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Smaller hog numbers put positive spin on prices for 2022
 
By Doug Schmitz 
Iowa Correspondent

DES MOINES, Iowa – A smaller than projected market hog inventory put a positive spin on hogs for 2021. It was a very profitable year for U.S. producers, according to Ron Plain, University of Missouri emeritus professor of agricultural economics, analyzing the Dec. 1 USDA Quarterly Hogs & Pigs Report, released Dec. 23.
“The USDA said market hog numbers were down 4.4 percent, on the first day of December,” he said. He added this was 1.5 percent smaller than the trade was expecting.
“Not a whole lot of hogs out there, and with respect to what it means for prices, when you have fewer hogs than the trade was guessing, (there’s) a good chance we may see some upward movement in lean hog futures when they open next,” he added.
Plain analyzed the report alongside Steve Meyer, Partners for Production Agriculture economist in Ames, Iowa; Bob Brown, an independent market analyst in Edmond, Okla.; and David Miller, Decision Innovation Solutions chief economist in Urbandale, Iowa, in a Dec. 23 teleconference with reporters.
Sponsored by the National Pork Board and the Pork Checkoff in Des Moines, Iowa, the report said the United States inventory of all hogs and pigs on Dec. 1, 2021, was 74.2 million head, down 4 percent from Dec. 1, 2020, and down 1 percent from Sept. 1, 2021.
The report said the U.S. breeding inventory, at 6.18 million head, was up slightly from last year, but down slightly from the previous quarter. Market hog inventory, at 68 million head, was down 4 percent from last year, and down 1 percent from last quarter.
The report added for the under-50-pounds weight category, there were 21.17 million head, down 3.7 percent from last year. In the 50-to-119 pounds group, there were 19.18 million head, down 2.5 percent, and very close to what analysts expected.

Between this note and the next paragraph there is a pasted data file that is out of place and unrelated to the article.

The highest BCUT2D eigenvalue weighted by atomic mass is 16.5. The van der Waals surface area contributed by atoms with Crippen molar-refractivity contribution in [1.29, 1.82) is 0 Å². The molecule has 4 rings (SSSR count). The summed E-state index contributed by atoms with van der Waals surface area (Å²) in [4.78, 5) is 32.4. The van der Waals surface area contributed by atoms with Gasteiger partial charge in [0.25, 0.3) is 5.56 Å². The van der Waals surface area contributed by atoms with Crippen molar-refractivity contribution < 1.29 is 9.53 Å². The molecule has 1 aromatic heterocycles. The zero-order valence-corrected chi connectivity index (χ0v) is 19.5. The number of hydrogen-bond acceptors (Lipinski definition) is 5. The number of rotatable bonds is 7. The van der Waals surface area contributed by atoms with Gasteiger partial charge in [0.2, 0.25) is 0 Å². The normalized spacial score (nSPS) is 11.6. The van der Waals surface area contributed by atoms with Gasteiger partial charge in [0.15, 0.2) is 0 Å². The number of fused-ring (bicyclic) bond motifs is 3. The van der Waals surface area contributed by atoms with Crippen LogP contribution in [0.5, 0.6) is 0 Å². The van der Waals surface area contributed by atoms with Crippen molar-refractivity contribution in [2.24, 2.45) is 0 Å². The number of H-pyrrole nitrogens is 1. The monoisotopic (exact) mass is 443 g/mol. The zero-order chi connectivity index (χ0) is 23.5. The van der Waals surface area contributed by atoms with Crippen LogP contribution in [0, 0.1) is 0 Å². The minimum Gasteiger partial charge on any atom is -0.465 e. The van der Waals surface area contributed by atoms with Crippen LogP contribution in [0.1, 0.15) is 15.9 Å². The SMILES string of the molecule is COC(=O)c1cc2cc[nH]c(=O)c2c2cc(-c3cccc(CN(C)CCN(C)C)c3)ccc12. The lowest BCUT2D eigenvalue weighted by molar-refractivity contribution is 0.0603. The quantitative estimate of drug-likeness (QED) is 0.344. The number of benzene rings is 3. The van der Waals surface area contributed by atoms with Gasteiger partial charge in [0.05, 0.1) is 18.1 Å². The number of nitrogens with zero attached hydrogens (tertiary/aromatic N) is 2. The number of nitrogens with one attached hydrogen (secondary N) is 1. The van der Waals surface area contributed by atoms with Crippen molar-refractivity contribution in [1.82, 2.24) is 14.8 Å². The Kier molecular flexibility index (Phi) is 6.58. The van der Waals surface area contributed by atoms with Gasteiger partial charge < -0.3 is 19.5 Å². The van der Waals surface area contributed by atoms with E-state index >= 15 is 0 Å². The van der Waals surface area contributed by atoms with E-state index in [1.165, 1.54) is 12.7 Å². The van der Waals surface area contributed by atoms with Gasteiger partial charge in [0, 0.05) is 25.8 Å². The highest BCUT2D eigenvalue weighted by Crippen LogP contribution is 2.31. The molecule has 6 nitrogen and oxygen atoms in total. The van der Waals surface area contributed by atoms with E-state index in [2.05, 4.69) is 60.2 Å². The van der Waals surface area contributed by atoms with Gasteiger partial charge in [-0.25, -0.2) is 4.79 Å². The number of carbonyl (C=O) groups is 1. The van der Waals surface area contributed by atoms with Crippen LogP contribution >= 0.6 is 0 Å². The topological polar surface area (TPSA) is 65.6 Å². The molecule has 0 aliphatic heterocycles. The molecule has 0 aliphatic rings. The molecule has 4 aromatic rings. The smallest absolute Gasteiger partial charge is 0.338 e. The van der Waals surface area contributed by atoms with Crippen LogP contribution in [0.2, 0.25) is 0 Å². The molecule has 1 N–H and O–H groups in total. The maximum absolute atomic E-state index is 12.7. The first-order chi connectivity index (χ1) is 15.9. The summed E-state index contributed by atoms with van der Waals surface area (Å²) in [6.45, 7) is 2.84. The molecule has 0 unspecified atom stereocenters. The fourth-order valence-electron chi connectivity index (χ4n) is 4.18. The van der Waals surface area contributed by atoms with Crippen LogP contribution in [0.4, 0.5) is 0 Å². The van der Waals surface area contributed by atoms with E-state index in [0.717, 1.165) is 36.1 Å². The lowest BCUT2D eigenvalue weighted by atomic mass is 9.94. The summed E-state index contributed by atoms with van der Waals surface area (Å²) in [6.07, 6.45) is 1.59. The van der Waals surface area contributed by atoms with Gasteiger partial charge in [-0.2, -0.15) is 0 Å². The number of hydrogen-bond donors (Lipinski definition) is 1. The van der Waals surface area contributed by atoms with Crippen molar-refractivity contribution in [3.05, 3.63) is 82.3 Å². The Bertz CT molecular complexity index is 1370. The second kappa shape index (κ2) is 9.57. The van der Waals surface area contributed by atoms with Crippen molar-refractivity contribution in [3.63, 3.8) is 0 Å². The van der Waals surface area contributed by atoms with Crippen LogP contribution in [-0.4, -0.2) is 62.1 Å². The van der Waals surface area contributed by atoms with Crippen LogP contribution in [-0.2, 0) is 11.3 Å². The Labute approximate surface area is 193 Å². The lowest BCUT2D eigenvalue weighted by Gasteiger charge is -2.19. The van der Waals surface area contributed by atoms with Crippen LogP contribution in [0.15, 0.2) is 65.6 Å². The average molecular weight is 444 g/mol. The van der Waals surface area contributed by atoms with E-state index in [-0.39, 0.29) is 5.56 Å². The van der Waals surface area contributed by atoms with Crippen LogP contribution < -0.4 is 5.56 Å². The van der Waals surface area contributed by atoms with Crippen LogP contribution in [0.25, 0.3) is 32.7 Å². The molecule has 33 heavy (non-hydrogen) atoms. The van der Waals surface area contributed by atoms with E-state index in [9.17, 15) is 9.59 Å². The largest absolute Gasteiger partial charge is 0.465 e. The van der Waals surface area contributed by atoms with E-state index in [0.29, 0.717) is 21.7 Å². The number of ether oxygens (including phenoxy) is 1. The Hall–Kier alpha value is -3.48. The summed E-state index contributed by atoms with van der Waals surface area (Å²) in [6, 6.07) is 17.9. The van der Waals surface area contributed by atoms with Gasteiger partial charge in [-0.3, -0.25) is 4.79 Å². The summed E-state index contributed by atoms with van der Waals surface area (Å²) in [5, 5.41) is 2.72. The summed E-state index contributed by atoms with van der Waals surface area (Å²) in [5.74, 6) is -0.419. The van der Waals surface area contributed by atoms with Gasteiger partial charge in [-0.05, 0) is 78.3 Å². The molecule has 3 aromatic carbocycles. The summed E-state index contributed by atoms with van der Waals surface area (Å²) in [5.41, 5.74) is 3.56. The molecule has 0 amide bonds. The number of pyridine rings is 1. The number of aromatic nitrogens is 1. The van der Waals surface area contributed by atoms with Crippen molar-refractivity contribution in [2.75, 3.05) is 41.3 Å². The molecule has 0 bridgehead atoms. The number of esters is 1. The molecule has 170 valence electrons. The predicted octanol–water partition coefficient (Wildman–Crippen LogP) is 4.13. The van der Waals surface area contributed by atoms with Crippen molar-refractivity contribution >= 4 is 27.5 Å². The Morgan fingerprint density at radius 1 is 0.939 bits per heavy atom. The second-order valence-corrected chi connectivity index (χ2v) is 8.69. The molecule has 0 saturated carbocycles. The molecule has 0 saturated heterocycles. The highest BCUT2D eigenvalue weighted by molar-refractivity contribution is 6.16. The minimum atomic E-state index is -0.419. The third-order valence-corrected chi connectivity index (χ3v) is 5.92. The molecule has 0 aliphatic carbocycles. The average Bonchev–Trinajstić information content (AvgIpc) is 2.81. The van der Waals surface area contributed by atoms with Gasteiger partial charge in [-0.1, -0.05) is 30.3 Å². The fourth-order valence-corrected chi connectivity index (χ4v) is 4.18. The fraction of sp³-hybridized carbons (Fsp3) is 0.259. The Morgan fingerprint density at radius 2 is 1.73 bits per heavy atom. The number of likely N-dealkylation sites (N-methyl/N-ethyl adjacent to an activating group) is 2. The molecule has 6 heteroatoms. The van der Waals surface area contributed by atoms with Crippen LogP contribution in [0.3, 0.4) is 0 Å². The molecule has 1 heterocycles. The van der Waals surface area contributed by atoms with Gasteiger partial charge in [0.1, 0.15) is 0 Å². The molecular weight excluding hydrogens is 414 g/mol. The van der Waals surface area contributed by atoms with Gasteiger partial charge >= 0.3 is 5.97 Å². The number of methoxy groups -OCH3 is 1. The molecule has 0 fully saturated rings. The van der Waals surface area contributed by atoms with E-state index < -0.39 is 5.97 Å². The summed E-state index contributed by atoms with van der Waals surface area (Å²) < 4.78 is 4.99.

In addition, there were also some significant differences in the heavyweight categories from pre-report expectations, with 14.8 million head in the 120-to-179-pounds group, down 6.2 percent, with analysts saying that would be down 3.8 percent.
“In general, a tight supply of hogs for the next five months, and likely some pretty good prices for producers as a result of that,” Plain said.
He said pigs per litter was up 1.3 percent in the fourth quarter, which is the biggest increase since December through February of 2019.
“Productivity, which was strong for a number of years, adding almost 1 percent more pigs to the pig crop just because of more pigs per litter, has for the last several years, been inching closer to zero,” he said. “So, a 1.3 percent increase is a pretty hefty increase in productivity.
“If that continues to carry forward in subsequent farrowing periods, it may add more pigs to the hog supply without having to have more sows,” he added.
For the 180-and-over group, there were 12.85 million head, down 6 percent, with analysts expecting that number would be down 3 percent.
“If you look at actual slaughter – total daily slaughter on the equal number of weekdays and Saturdays this year versus a year ago – that number was down 5.4 percent, so not too far off from where the 180-and-over was,” Meyer said.